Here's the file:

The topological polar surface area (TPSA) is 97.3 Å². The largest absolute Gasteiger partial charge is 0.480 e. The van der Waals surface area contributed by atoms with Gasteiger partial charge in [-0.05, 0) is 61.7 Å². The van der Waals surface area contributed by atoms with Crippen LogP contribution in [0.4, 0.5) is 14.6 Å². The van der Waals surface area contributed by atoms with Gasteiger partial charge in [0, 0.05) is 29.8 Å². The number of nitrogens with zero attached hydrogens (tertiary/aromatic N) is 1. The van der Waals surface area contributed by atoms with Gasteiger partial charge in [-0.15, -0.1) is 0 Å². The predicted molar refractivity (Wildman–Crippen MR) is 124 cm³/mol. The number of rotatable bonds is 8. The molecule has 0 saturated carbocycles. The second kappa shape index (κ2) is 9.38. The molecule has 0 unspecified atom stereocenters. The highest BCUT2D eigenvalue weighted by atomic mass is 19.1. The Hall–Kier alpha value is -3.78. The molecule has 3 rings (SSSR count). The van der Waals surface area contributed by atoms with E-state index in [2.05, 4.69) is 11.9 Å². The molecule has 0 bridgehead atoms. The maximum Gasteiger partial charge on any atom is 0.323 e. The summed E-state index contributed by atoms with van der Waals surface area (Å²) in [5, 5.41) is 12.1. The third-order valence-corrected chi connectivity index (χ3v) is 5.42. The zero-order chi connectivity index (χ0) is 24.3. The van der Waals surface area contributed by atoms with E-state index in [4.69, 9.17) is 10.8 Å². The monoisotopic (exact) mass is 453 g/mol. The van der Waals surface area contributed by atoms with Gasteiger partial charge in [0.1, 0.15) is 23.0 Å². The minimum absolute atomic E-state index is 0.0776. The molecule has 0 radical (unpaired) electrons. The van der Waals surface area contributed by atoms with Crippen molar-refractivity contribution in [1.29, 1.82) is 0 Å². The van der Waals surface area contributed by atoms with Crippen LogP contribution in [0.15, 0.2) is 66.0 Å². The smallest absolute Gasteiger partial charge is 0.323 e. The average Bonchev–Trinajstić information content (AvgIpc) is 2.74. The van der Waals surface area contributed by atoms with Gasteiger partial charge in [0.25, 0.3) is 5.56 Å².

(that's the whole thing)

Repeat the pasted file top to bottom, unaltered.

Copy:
The topological polar surface area (TPSA) is 97.3 Å². The largest absolute Gasteiger partial charge is 0.480 e. The van der Waals surface area contributed by atoms with Gasteiger partial charge in [-0.05, 0) is 61.7 Å². The van der Waals surface area contributed by atoms with Crippen LogP contribution in [0.4, 0.5) is 14.6 Å². The van der Waals surface area contributed by atoms with Gasteiger partial charge in [0, 0.05) is 29.8 Å². The number of nitrogens with zero attached hydrogens (tertiary/aromatic N) is 1. The van der Waals surface area contributed by atoms with Gasteiger partial charge in [-0.15, -0.1) is 0 Å². The predicted molar refractivity (Wildman–Crippen MR) is 124 cm³/mol. The number of rotatable bonds is 8. The molecule has 0 saturated carbocycles. The second kappa shape index (κ2) is 9.38. The molecule has 0 unspecified atom stereocenters. The highest BCUT2D eigenvalue weighted by atomic mass is 19.1. The Hall–Kier alpha value is -3.78. The molecule has 3 rings (SSSR count). The van der Waals surface area contributed by atoms with E-state index in [2.05, 4.69) is 11.9 Å². The molecule has 0 bridgehead atoms. The maximum Gasteiger partial charge on any atom is 0.323 e. The summed E-state index contributed by atoms with van der Waals surface area (Å²) in [5, 5.41) is 12.1. The third-order valence-corrected chi connectivity index (χ3v) is 5.42. The zero-order chi connectivity index (χ0) is 24.3. The van der Waals surface area contributed by atoms with E-state index in [4.69, 9.17) is 10.8 Å². The monoisotopic (exact) mass is 453 g/mol. The van der Waals surface area contributed by atoms with Gasteiger partial charge in [0.1, 0.15) is 23.0 Å². The minimum absolute atomic E-state index is 0.0776. The molecule has 0 radical (unpaired) electrons. The van der Waals surface area contributed by atoms with Crippen molar-refractivity contribution in [1.29, 1.82) is 0 Å². The van der Waals surface area contributed by atoms with Crippen LogP contribution in [0.15, 0.2) is 66.0 Å². The smallest absolute Gasteiger partial charge is 0.323 e. The average Bonchev–Trinajstić information content (AvgIpc) is 2.74. The van der Waals surface area contributed by atoms with Gasteiger partial charge in [0.25, 0.3) is 5.56 Å².